Translation:Nice to meet you, I'm Tanaka.
when you accidentally put john instead of tanaka cuz youre used to putting john
Yes, it is. A fairly common one at that, you'll probably see it around quite a bit.
Of course man look how we write this TA-NA-KA,PF COURSE!!!!!!!YOU ARE DUMB?!?!?!?!?!?!?!?!?!!!?!!?!?!!?!?
Came here because of this, wrote "nice to meet you, my name is Tanaka" and it wasn't accepted.
田 中 で す means "I am Tanaka." "My name is Tanaka," is written differently. The meaning is same yet different.
Would it be, 私の名前は田中です？ In the exercise, however, it isn't specified whether the subject is 名前 or 私 so both should be accepted, not solely out of general meaning, but also transliteral meaning.
Watashi is mainly used by women and boku by men, and in these exercise Tanaka is always presented as a Mr. But to answer your question, no. 'My name' is and 'I am' have two completely different Japanese translations. In this translation it would simply me Tanaka desu, as that means 'I am Tanaka' (excuse me for not using Japanese letters, can't get this keyboard to work w Japanese)
My name is can be written in two ways however, the way you wrote and also 'to ii masu', which is the right way in this set of exercises
This is exactly what I put as well. I was confused for a moment when I got it wrong but I guess they were looking for something specific.
About family name, I think so. I have never heard hiragana and katakana family name. But personal name is be able to make by hiragana, katakana and kanji for baby.
Foreign names (non japanese) are written in katakana, native in kanji or maybe hiragana so it is easier to read.
In Japan, it is a legal requirement that your name must be able to be written in kanji - if you're foreign and working on obtaining Japanese citizenship, you must change your name to something that can be written in kanji. You can write your name however you want, of course.
I don't think this is the case. My partner is Japanese, and her legally recognized first/given name is written in hiragana. Granted, her name is able to be written in kanji, but none of those kanji are her name. We also know several people with Japanese citizenship whose legally recognized names are written in katakana, in lieu of their Western names.
Perhaps it used to be a requirement that names had to be in kanji, but I suspect that hasn't been relevant for at least the past 100 years or so.
How are we supposed to know this persons gender? Tanaka is a common last name. Does it also accept mr?
We do not know this persons gender in this sentence. We say 'Tanaka san'. 'san' is used in case of mr, mrs, miss and other case.
"Chan" and "kun" are used like "san".
It is often used on the end of the name of a child.
"Kun" is used primarily for boys.
However, the sense of how to use depends on each person.
Example : Alice ちゃん
So it is impolite to call senpai's name with "chan"? I do it and now i feel bad
It's not necessarily impolite, but it's more polite to call them name-senpai. That said, some Japanese people don't like making the difference in status so overt, and prefer to be called -chan among friends. That said #2, dropping the suffix and only using their name is acceptable, and indicates a close friendship.
'先輩せんぱい' is used in school club or so. The lower grade students call 'nameせんぱい' as Senior students. 'せんぱい' have experience in the clubs and they teach lower grade students about many activities and events. there are other cases, too.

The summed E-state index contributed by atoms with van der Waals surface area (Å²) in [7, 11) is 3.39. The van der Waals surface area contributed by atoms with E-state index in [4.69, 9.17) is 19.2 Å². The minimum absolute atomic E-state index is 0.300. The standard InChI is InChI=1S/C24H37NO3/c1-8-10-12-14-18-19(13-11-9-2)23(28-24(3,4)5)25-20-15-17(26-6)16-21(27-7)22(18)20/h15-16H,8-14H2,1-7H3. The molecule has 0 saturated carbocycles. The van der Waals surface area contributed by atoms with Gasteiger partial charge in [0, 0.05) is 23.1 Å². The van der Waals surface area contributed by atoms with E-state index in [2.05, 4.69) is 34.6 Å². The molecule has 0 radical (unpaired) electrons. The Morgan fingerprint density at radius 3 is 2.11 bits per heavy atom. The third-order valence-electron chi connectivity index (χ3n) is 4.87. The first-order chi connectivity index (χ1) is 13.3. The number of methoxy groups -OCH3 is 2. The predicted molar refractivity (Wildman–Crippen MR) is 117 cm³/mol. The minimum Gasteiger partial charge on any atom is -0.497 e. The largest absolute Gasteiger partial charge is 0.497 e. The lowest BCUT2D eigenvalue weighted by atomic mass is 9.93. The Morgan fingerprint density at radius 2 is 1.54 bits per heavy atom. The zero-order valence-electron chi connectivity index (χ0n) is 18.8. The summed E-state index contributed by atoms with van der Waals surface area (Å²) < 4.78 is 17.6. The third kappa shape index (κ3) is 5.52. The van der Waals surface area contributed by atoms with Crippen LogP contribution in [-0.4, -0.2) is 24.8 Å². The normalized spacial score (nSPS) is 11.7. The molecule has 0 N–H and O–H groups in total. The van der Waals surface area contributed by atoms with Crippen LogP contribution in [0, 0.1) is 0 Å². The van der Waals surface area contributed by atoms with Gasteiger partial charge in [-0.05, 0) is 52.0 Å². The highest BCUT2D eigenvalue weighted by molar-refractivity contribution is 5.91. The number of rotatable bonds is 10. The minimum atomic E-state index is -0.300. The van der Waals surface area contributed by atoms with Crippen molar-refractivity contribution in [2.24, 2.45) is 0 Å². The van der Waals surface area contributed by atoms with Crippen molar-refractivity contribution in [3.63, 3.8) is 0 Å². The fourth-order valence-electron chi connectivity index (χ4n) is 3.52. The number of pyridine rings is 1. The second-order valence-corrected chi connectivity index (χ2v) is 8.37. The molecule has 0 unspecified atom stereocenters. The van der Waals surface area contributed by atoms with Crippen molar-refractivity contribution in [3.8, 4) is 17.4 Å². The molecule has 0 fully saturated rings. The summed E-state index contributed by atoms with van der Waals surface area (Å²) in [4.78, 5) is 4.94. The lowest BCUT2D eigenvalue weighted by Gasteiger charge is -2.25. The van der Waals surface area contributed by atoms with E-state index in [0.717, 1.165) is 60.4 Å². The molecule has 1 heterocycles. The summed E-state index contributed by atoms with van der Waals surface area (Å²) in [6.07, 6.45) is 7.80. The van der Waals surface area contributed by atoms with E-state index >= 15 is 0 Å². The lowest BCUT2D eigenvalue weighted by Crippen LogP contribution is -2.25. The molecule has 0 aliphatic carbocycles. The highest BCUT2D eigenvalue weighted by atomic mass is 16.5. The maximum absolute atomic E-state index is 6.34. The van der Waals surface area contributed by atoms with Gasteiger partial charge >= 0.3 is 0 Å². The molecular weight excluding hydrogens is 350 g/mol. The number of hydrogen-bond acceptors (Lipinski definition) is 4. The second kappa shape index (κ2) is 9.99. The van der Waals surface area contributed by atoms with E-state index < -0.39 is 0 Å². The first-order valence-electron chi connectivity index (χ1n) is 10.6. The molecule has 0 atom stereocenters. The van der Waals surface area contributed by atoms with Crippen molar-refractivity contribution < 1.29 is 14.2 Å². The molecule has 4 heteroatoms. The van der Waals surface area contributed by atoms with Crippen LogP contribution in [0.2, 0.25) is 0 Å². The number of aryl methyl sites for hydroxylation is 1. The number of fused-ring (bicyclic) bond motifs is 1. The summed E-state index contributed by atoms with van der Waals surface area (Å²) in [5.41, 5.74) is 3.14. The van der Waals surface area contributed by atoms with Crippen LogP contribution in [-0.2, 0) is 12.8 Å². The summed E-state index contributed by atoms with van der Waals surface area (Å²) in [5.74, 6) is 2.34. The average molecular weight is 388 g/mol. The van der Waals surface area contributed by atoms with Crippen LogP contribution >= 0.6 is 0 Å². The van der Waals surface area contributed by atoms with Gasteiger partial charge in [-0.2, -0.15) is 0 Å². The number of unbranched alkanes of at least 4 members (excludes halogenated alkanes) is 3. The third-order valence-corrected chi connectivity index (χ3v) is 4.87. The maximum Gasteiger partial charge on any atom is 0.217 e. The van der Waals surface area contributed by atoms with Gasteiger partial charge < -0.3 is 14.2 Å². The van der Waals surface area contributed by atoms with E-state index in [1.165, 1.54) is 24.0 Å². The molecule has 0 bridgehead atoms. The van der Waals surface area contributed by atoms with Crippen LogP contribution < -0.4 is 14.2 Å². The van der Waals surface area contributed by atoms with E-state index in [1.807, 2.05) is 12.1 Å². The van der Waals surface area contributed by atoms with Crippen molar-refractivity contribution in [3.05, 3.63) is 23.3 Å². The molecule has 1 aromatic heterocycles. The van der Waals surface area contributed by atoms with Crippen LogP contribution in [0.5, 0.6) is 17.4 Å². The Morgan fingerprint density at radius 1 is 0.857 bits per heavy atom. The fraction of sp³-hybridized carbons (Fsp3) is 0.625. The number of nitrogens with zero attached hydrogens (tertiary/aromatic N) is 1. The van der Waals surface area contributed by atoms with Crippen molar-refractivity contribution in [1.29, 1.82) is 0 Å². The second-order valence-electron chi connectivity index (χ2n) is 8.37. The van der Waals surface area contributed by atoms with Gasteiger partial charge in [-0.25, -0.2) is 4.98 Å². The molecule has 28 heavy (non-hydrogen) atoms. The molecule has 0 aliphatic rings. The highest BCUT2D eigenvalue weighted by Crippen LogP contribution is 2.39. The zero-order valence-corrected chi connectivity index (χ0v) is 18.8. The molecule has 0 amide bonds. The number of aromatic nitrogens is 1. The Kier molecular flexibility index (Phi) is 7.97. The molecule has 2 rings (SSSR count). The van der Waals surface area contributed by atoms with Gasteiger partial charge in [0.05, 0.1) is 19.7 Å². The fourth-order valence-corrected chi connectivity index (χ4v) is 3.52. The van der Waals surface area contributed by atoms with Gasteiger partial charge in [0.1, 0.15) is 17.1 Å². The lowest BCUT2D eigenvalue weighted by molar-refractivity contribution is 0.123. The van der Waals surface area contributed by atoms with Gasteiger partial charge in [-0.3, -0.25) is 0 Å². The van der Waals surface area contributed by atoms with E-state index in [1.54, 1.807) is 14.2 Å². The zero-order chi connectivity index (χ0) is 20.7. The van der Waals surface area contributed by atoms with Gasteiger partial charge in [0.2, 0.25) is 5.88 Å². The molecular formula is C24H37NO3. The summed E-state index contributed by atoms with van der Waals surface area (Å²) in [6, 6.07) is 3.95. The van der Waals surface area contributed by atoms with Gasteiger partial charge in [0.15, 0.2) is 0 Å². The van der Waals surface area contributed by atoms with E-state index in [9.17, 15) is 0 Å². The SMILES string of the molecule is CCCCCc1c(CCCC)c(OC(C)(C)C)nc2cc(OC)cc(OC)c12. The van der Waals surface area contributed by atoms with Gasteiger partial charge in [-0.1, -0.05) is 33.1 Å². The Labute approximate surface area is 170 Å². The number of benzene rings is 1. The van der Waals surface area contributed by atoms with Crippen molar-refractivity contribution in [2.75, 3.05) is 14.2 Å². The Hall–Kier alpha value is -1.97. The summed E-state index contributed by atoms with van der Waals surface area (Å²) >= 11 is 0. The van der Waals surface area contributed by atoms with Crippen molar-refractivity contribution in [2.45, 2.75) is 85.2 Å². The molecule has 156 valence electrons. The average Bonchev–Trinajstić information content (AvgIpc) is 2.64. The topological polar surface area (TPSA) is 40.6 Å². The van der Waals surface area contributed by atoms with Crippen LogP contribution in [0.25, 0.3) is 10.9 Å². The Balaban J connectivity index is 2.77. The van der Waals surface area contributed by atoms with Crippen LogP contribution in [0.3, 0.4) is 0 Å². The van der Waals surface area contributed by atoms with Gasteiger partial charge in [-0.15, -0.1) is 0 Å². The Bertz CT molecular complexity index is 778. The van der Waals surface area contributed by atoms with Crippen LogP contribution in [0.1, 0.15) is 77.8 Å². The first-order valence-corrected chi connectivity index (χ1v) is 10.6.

"kun" is still used a lot for girls, such surprised me when I first heard it
Those are honorific suffixes, you attach them to the end of a name to indicate level of respect. In general order of politeness, they are:
-sama, roughly equating to "master" or "sir", it indicates a great deal of respect or distance from the speaker to the person spoken of. I've never heard it used outside of 'samurai dramas' except for citizens referring to the Prime Minister or some such elevated position. Sometimes females in dramas might use it to refer to their significant other (to indicate a sense of adoration?), but to my understanding that is still seen as a tad odd. -sensei, meaning "doctor" and is used in the sense of a person holding a degree, not necessarily a medical doctor. Other titles, especially if you both work at the same company and they're ranked above you, would also fit around here. -san, roughly equating to "mister/miss/etc". It indicates respect without necessarily holding the person at a social distance. If you don't know where you and the other person stand, this is a safe fall-back. -senpai, generally a senior in whatever group the speaker and the other person are in (like another student a grade ahead of you) when there is no title difference. You still wouldn't want to call your section manager "-senpai" because that might indicate you don't recognize their managerial title. -kun, a meaning somewhat similar to 'san' but used for people below you. I often hear teachers call students this. I've seen female teachers use this to refer to a female student, but I don't know what the social/cultural lines define that so I might stick with only using this for male juniors. -kouhai, a junior in whatever group the speaker and the other person are in. I've only actually heard this used once in rebuke, and elsewhere in vocabulary lists. -chan is a diminutive suffix indicating the speaker thinks of the person as beneath them as far as social hierarchy. Or close enough to use such a reference. It does not usually indicate an insult - it would be perfectly natural for a 40-year-old teacher to call a 15-year-old student "Tanaka-chan", and the range is wider if the "person-chan" is female. Some English speakers use "Kiddo" in a similar sense. Sometimes couples in a close relationship will refer to the other as "-chan", especially if the name is truncated (sometimes down to only the initial syllable) before the "-chan".